92012 uses data generated by authorized statistical sources in each country, and alsoinformation gathered through a survey of business people in the participatingcountries. Table 3 presents some of these measures. While some of the variables expressabsorptive capabilities in an obvious way, others need to be understood as proxies forunderlying absorptive capabilities. By ordering the variables according to the percentile rank in which Colombianfirms are located in the general classification among the 141 countries underexamination, a revealing perspective begins to emerge. Table 3A Colombia: Ranking in variables related to knowledge absorption by firms. Variables ranked above the country’s general position Global Innovation Index 2012 Rank Percentile Global Innovation Index - Colombia 65 Firms offering formal training 8 0.93 High-tech imports 13 0.90 Creative services exports 20 0.83 ISO 9001 quality certificates 26 0.82 Foreign direct investment net outflows 23 0.81 Country-code top level domains (ccTLDs) 37 0.74 State of cluster development 38 0.72 ICT and business model creation 38 0.72 University/industry research collaboration 40 0.70 Generic top level domains (gTLDs) 44 0.69 ICT and organizational models creation 46 0.66 Computer and communications service imports 64 0.53 Growth rate of GDP per person engaged 55 0.53 Foreign direct investment net inflows 69 0.51 Creative goods exports 66 0.51 Source: Dutra (2012)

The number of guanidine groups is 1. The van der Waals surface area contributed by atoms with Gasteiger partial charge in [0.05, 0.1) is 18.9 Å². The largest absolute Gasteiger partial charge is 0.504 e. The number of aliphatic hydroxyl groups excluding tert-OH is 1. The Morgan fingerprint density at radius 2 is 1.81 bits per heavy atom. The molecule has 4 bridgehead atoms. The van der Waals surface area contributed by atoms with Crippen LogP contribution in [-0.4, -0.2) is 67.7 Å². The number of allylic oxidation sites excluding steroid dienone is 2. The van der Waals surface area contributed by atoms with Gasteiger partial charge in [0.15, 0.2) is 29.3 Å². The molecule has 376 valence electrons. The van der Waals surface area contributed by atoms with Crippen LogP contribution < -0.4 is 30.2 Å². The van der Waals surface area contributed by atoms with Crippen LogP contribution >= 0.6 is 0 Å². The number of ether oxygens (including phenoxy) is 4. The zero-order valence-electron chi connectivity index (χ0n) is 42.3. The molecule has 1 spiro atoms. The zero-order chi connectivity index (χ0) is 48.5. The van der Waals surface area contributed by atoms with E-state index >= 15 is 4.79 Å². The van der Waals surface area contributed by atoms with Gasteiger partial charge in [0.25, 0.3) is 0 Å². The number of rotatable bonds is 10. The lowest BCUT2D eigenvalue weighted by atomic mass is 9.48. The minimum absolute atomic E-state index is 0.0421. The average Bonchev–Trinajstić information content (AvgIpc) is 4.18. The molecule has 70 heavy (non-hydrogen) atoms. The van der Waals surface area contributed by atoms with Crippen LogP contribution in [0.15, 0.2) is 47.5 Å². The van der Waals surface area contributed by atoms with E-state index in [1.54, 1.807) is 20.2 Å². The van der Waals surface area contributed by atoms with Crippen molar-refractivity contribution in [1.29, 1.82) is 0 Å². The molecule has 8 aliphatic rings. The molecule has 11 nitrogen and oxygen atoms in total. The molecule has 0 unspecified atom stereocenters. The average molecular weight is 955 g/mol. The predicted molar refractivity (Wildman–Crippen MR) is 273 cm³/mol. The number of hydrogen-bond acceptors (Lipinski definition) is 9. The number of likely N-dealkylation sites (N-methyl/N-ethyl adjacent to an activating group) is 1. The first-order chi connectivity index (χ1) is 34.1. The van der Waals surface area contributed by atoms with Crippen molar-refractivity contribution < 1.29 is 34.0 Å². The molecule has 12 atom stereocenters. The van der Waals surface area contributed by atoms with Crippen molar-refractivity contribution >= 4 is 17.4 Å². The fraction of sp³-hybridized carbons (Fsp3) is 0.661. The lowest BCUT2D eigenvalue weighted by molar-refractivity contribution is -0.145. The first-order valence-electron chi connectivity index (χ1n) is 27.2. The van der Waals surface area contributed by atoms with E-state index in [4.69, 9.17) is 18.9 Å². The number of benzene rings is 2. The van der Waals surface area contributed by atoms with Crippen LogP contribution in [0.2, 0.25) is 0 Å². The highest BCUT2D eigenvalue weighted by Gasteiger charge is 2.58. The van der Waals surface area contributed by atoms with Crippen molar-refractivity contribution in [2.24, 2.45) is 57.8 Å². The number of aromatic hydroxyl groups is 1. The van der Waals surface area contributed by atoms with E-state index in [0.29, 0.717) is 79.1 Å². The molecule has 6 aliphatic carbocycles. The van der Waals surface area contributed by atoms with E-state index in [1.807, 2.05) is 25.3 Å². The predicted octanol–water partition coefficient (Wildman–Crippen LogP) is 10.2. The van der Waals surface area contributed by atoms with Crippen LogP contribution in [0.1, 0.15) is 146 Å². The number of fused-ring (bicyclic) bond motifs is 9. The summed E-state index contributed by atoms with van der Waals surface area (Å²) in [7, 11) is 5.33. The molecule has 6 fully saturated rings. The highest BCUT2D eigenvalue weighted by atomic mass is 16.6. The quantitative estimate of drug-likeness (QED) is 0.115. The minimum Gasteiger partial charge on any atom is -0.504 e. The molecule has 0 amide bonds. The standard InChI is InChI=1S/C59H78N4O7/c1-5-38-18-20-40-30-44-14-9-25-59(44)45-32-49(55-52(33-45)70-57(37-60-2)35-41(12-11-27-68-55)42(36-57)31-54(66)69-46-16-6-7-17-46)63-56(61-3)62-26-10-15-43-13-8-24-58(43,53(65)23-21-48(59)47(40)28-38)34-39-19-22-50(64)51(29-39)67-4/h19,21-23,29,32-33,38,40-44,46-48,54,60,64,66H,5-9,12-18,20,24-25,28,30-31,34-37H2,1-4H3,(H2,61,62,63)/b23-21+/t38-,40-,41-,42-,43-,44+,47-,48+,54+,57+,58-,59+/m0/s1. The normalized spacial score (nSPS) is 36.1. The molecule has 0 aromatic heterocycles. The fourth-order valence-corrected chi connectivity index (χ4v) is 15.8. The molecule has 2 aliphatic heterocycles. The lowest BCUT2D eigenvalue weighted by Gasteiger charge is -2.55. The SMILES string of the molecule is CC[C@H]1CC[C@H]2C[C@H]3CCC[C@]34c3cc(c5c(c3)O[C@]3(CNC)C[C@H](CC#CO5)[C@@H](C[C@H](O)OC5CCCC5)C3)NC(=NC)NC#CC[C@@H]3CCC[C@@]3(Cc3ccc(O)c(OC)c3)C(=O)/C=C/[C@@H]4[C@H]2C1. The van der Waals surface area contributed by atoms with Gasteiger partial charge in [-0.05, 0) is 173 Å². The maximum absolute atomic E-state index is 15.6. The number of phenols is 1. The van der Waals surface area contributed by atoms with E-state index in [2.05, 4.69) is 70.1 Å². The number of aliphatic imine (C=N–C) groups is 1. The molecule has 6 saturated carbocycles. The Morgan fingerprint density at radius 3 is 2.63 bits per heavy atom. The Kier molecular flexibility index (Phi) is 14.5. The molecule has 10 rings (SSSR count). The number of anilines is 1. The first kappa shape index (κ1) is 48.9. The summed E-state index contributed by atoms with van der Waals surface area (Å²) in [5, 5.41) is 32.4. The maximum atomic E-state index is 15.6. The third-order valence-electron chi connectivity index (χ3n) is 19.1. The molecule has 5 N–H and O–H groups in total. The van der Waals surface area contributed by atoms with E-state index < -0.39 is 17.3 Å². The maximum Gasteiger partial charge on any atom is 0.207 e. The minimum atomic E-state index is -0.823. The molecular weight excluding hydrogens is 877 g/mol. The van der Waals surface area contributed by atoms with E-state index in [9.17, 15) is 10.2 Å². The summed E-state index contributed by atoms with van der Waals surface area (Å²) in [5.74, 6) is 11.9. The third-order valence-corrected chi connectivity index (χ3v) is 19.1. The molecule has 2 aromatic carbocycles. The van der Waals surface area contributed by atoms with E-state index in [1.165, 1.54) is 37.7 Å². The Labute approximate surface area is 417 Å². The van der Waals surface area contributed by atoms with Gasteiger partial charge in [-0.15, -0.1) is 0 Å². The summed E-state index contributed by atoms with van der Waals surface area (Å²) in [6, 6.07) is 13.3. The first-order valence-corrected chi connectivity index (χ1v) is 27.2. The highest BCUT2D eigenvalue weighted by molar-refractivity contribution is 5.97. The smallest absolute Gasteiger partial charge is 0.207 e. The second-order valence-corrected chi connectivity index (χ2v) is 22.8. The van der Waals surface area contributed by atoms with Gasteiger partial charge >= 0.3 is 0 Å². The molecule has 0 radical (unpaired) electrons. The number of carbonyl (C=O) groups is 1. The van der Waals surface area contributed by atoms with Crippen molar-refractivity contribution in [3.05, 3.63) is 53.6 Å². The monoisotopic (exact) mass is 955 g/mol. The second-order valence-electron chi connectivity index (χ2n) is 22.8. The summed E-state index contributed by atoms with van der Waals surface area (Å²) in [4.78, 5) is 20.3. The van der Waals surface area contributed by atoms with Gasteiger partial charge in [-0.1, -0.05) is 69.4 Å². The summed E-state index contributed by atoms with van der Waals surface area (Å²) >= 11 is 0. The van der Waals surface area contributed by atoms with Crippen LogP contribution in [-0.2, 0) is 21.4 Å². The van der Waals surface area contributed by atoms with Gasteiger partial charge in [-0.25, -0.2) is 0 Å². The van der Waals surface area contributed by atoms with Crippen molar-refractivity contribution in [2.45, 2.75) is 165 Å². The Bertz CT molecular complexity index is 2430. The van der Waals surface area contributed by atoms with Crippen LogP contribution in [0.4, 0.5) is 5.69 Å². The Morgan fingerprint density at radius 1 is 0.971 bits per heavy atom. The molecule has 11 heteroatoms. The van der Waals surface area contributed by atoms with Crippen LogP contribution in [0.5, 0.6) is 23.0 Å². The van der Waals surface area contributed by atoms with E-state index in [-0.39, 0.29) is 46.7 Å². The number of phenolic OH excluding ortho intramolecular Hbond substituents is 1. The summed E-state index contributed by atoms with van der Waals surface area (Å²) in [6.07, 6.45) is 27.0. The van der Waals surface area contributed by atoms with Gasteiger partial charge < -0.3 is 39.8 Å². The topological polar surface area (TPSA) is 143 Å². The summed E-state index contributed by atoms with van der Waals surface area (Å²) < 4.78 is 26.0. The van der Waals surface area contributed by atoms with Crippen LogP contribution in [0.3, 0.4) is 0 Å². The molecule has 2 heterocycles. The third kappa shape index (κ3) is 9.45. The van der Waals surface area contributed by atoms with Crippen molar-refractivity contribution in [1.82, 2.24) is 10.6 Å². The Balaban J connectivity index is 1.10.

10 Table 3B Colombia: Ranking in variables related to knowledge absorption by firms. Variables ranked below the country’s general position Global Innovation Index 2012 Rank Percentile Global Innovation Index - Colombia 65 Wikipedia monthly edits 64 0.50 Video uploads on YouTube 70 0.50 Joint venture / strategic alliance deals 74 0.48 Royalty and license fees payments 65 0.45 Royalty and license fees receipts 59 0.45 Recreation and culture consumption 56 0.44 Patent Cooperation Treaty applications 64 0.42 Employment in knowledge-intensive services 62 0.41 National office trademark registrations 52 0.41 New business density 61 0.40 National office utility model applications 39 0.38 Computer and communications service exports 83 0.38 High-tech exports 77 0.37 Total computer software spending 63 0.35 Daily newspapers circulation 90 0.34 GERD financed by abroad 63 0.32 Scientific and technical journal articles 98 0.30 GERD performed by business enterprise 66 0.26 GERD financed by business enterprise 67 0.26 National feature films produced 79 0.21 National office patent applications 91 0.17 Share of patents with foreign inventor 102 0.00 Source: Dutra (2012) Colombia was ranked in the 65th position in the general classification accordingto the GII-2012. Table 3A and 3B show a number of selected variables used in theindex. Table 3A shows the variables in which Colombia´s ranking is higher than theposition obtained by the country in the general classification. These variables areinterpreted here as making a positive contribution to the country’s overall position.Table 3B shows the variables in which Colombia obtained a ranking that is lower thanthe position achieved by the country in the general classification. These variables areinterpreted to contribute negatively to the overall position. Thus, variables on Table 3Aare pushing Colombia forward in the general effort to attain higher capabilities forabsorbing and applying knowledge, while variables on Table 3B are acting as brakes inthis process.